Joseph Magoola: The opportunity to work and collaborate with a variety of scholars on the injury prevention platform is nothing short of exciting. It also excites and inspires me to have an opportunity to represent Africa since low and medium income countries bear the brunt of the injury burden.

Julian Santaella-Tenorio: It is really exciting to be part of this team and to have a space to communicate and express ideas on ways to improve injury prevention, and to discuss about new studies and topics relevant to this field. I am very motivated to learn more and continue growing as a researcher as I walk through this experience.

What are you passionate about?

Sheree Bekker: Intersectional issues drive my life’s work, and my aim is that my research is, and always will be, an extension of that.

David Bui: Passionate about bringing people and ideas together.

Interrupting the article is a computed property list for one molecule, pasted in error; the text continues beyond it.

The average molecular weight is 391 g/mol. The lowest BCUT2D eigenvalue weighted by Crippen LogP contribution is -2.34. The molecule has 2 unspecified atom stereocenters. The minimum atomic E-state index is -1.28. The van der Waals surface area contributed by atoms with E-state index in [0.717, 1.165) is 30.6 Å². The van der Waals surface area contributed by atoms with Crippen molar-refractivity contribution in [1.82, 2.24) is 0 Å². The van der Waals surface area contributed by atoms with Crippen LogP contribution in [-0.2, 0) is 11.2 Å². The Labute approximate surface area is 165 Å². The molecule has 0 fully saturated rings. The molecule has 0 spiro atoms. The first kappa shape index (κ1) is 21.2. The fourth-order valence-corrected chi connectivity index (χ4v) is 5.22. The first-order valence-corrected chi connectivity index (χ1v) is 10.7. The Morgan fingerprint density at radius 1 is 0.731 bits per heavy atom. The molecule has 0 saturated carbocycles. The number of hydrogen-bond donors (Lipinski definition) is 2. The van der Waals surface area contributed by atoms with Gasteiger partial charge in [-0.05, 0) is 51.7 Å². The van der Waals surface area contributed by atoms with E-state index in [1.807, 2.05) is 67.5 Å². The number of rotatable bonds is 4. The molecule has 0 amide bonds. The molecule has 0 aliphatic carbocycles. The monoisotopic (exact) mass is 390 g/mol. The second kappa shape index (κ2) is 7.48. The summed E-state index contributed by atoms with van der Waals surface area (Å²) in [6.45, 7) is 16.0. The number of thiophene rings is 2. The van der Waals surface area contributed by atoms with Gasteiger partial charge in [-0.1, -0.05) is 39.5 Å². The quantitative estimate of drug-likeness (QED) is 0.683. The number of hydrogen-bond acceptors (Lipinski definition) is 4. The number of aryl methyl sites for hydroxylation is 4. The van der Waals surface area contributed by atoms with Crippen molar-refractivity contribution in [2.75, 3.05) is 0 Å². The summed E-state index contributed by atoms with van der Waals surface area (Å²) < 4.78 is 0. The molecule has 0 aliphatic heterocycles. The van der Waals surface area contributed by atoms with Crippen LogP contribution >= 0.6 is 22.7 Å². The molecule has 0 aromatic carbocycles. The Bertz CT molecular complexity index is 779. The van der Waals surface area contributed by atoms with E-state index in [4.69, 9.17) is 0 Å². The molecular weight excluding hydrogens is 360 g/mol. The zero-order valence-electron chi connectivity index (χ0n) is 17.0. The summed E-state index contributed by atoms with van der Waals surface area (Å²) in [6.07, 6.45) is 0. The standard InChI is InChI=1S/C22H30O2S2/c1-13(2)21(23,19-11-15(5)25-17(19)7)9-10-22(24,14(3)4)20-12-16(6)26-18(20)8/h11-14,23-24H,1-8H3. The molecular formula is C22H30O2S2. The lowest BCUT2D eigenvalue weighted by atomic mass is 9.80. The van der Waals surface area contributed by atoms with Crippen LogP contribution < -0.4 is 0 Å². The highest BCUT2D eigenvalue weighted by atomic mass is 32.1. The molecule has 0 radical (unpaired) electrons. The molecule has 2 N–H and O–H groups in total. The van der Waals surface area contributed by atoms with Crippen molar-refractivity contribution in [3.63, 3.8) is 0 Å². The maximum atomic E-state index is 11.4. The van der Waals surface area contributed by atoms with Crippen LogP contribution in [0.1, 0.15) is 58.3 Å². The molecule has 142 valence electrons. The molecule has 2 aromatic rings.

Angy El-Khatib: I am passionate about translating scientific evidence and research into public health action. My goal is to improve the health and wellbeing of myself as well as my community. Outside of my work, I am passionate about health, fitness, and wellness.

Klara Johansson: Open discussions and innovative research in collaborative teams with high scientific ambition + high levels of tolerance and kindness; I also enjoy making difficult subjects understandable to students and the general population. Passions on my free time: nature, gardening, books, movies, writing fiction, playing music (clarinet, harmonium, piano, accordion).

Joseph Magoola: Writing on my social media accounts (facebook, twitter and my blog) as a way of reaching out to the masses. I am also interested travelling a lot, especially by road and as such, ensuring road safety is part and parcel of my aims to contribute towards reducing the carnage of our roads.